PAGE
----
accessory collateral ligament, the palmar plate, and, to some extent,
the dorsal capsule also help to stabilize the MCP joint. The adductors
of the thumb insert onto the extensor expansion through its aponeurosis,
which lies superficial to the ulnar collateral ligament.
injuries of the thumb are ligamentous injuries, usually involving an
avulsion of the ulnar collateral ligament from the base of the proximal
phalanx. The mechanism of the injury involves an acute valgus stress on
the MCP joint during a fall on an outstretched hand.Occasionally, an
avulsion of the bone at the base of the proximal phalanx may result in a
Clinical evaluation and radiographs can be
used to make the diagnosis. Prior to any manipulation of the thumb,
standard anteroposterior,lateral, and oblique radiographs must be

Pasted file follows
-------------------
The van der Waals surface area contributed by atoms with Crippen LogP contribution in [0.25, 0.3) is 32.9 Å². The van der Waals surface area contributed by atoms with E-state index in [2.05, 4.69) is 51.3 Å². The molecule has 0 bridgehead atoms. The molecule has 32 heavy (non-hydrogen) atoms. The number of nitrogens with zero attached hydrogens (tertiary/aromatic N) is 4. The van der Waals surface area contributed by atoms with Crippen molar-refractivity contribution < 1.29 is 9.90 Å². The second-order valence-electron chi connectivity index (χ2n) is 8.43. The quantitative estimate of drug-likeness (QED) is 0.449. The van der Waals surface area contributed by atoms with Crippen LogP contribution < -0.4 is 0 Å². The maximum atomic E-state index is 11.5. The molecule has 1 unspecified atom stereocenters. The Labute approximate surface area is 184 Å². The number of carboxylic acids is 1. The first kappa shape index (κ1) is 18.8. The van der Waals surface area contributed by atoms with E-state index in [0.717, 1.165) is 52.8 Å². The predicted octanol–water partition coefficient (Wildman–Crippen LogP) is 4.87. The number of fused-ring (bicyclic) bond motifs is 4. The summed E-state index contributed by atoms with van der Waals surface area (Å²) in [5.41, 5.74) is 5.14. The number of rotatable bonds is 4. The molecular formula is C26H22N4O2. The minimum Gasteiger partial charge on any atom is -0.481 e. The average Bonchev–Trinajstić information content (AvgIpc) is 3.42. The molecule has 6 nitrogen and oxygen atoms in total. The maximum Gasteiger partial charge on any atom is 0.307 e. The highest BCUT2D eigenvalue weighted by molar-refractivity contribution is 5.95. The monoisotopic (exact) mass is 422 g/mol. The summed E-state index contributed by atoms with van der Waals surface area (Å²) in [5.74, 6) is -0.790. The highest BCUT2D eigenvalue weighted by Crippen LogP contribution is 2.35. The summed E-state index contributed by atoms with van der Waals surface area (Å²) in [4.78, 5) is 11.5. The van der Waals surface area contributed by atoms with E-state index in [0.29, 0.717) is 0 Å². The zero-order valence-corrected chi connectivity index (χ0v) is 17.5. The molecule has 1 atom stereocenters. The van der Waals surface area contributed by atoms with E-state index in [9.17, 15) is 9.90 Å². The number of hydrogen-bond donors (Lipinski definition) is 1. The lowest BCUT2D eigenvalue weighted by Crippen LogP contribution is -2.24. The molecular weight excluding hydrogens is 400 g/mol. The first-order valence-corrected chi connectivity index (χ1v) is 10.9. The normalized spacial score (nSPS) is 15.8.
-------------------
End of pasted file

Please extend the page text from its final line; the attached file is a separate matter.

obtained to exclude metacarpal fractures and gamekeeper’s fractures. The
finding of 3 mm of volar subluxation of the phalanx on the metacarpal
is suggestive of complete UCL rupture and instability. Radial deviation
of >40° in extension and >20° in flexion indicates instability.
Stress radiographs obtained with the thumb in the flexed and extended
positions and with valgus stress at the MCP joint can help in
determining the instability of partial tears of the UCL.2
grade I or II sprain without evidence of joint laxity is treated
conservatively. Nonsurgical treatment by immobilizing the thumb in
aspica-type cast for 4 weeks can be considered in partial tears of the
ulnar collateral ligament. A grade III sprain, as a result of a complete
tear with laxity at the MCP joint and angulation >30° to 35°3 results in chronic laxity, pain, loss of grip strength, and eventual degenerative osteoarthropathy.4